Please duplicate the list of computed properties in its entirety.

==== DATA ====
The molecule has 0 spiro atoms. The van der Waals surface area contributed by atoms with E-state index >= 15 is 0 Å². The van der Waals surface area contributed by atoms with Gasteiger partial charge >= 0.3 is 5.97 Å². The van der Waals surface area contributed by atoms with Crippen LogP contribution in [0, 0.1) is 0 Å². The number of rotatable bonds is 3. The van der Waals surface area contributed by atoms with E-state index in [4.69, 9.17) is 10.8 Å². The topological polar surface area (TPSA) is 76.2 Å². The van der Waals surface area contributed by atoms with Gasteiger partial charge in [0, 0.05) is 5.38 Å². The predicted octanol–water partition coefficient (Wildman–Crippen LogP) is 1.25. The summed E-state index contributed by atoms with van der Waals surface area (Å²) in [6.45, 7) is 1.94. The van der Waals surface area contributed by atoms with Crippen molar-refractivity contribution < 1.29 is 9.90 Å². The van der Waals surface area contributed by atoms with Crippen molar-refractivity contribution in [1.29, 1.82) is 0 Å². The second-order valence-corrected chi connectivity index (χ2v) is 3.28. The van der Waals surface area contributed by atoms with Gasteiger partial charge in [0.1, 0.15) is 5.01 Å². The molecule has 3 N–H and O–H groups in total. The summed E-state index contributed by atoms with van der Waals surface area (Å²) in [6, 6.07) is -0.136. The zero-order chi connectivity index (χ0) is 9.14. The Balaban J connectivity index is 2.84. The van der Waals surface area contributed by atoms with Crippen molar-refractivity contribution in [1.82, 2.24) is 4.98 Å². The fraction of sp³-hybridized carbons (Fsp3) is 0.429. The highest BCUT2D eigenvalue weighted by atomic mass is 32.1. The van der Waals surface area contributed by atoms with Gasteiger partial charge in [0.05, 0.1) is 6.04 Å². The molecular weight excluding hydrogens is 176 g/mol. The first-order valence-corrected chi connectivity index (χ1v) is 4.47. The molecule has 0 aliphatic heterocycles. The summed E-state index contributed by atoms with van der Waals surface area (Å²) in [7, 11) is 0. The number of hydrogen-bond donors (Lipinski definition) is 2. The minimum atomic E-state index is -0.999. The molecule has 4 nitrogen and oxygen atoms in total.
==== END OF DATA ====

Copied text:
The molecule has 0 spiro atoms. The van der Waals surface area contributed by atoms with E-state index >= 15 is 0 Å². The van der Waals surface area contributed by atoms with Gasteiger partial charge >= 0.3 is 5.97 Å². The van der Waals surface area contributed by atoms with Crippen LogP contribution in [0, 0.1) is 0 Å². The number of rotatable bonds is 3. The van der Waals surface area contributed by atoms with E-state index in [4.69, 9.17) is 10.8 Å². The topological polar surface area (TPSA) is 76.2 Å². The van der Waals surface area contributed by atoms with Gasteiger partial charge in [0, 0.05) is 5.38 Å². The predicted octanol–water partition coefficient (Wildman–Crippen LogP) is 1.25. The summed E-state index contributed by atoms with van der Waals surface area (Å²) in [6.45, 7) is 1.94. The van der Waals surface area contributed by atoms with Crippen molar-refractivity contribution < 1.29 is 9.90 Å². The van der Waals surface area contributed by atoms with Crippen molar-refractivity contribution in [1.29, 1.82) is 0 Å². The second-order valence-corrected chi connectivity index (χ2v) is 3.28. The van der Waals surface area contributed by atoms with Gasteiger partial charge in [0.1, 0.15) is 5.01 Å². The molecule has 3 N–H and O–H groups in total. The summed E-state index contributed by atoms with van der Waals surface area (Å²) in [6, 6.07) is -0.136. The zero-order chi connectivity index (χ0) is 9.14. The Balaban J connectivity index is 2.84. The van der Waals surface area contributed by atoms with Crippen molar-refractivity contribution in [1.82, 2.24) is 4.98 Å². The fraction of sp³-hybridized carbons (Fsp3) is 0.429. The highest BCUT2D eigenvalue weighted by atomic mass is 32.1. The van der Waals surface area contributed by atoms with Gasteiger partial charge in [0.05, 0.1) is 6.04 Å². The molecular weight excluding hydrogens is 176 g/mol. The first-order valence-corrected chi connectivity index (χ1v) is 4.47. The molecule has 0 aliphatic heterocycles. The summed E-state index contributed by atoms with van der Waals surface area (Å²) in [7, 11) is 0. The number of hydrogen-bond donors (Lipinski definition) is 2. The minimum atomic E-state index is -0.999. The molecule has 4 nitrogen and oxygen atoms in total.